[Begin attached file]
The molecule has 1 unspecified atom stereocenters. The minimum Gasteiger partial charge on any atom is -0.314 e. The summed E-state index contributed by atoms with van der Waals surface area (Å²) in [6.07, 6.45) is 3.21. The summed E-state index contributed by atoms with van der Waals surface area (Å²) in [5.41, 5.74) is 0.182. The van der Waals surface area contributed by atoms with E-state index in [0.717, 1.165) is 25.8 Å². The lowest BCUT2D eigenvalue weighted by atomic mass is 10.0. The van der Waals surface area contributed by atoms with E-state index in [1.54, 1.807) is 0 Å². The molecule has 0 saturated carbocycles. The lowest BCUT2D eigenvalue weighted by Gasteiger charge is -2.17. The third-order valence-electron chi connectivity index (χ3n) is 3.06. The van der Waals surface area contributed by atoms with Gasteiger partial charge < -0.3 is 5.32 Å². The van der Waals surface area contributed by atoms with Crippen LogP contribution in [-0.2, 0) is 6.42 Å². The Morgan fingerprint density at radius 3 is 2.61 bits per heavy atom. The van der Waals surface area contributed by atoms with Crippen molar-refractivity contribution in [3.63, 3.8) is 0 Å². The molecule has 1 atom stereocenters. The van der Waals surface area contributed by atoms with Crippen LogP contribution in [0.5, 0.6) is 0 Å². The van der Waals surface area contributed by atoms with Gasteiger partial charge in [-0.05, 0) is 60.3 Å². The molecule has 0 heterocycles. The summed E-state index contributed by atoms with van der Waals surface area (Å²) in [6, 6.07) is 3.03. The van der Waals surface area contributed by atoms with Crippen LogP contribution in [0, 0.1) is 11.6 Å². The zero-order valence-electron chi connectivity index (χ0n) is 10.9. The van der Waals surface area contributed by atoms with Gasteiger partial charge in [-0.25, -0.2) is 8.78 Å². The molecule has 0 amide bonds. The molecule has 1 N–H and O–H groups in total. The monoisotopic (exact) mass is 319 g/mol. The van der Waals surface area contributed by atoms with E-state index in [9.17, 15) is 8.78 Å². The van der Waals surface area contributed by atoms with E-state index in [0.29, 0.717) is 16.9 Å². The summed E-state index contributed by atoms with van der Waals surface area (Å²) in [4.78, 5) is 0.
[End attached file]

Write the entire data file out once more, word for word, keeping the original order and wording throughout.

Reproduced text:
The molecule has 1 unspecified atom stereocenters. The minimum Gasteiger partial charge on any atom is -0.314 e. The summed E-state index contributed by atoms with van der Waals surface area (Å²) in [6.07, 6.45) is 3.21. The summed E-state index contributed by atoms with van der Waals surface area (Å²) in [5.41, 5.74) is 0.182. The van der Waals surface area contributed by atoms with E-state index in [0.717, 1.165) is 25.8 Å². The lowest BCUT2D eigenvalue weighted by atomic mass is 10.0. The van der Waals surface area contributed by atoms with E-state index in [1.54, 1.807) is 0 Å². The molecule has 0 saturated carbocycles. The lowest BCUT2D eigenvalue weighted by Gasteiger charge is -2.17. The third-order valence-electron chi connectivity index (χ3n) is 3.06. The van der Waals surface area contributed by atoms with Gasteiger partial charge < -0.3 is 5.32 Å². The van der Waals surface area contributed by atoms with Crippen LogP contribution in [-0.2, 0) is 6.42 Å². The Morgan fingerprint density at radius 3 is 2.61 bits per heavy atom. The van der Waals surface area contributed by atoms with Crippen molar-refractivity contribution in [3.63, 3.8) is 0 Å². The molecule has 1 atom stereocenters. The van der Waals surface area contributed by atoms with Crippen LogP contribution in [0.5, 0.6) is 0 Å². The van der Waals surface area contributed by atoms with Gasteiger partial charge in [-0.05, 0) is 60.3 Å². The molecule has 0 heterocycles. The summed E-state index contributed by atoms with van der Waals surface area (Å²) in [6, 6.07) is 3.03. The van der Waals surface area contributed by atoms with Crippen LogP contribution in [0, 0.1) is 11.6 Å². The zero-order valence-electron chi connectivity index (χ0n) is 10.9. The van der Waals surface area contributed by atoms with Gasteiger partial charge in [-0.25, -0.2) is 8.78 Å². The molecule has 0 amide bonds. The molecule has 1 N–H and O–H groups in total. The monoisotopic (exact) mass is 319 g/mol. The van der Waals surface area contributed by atoms with E-state index in [9.17, 15) is 8.78 Å². The van der Waals surface area contributed by atoms with E-state index in [0.29, 0.717) is 16.9 Å². The summed E-state index contributed by atoms with van der Waals surface area (Å²) in [4.78, 5) is 0.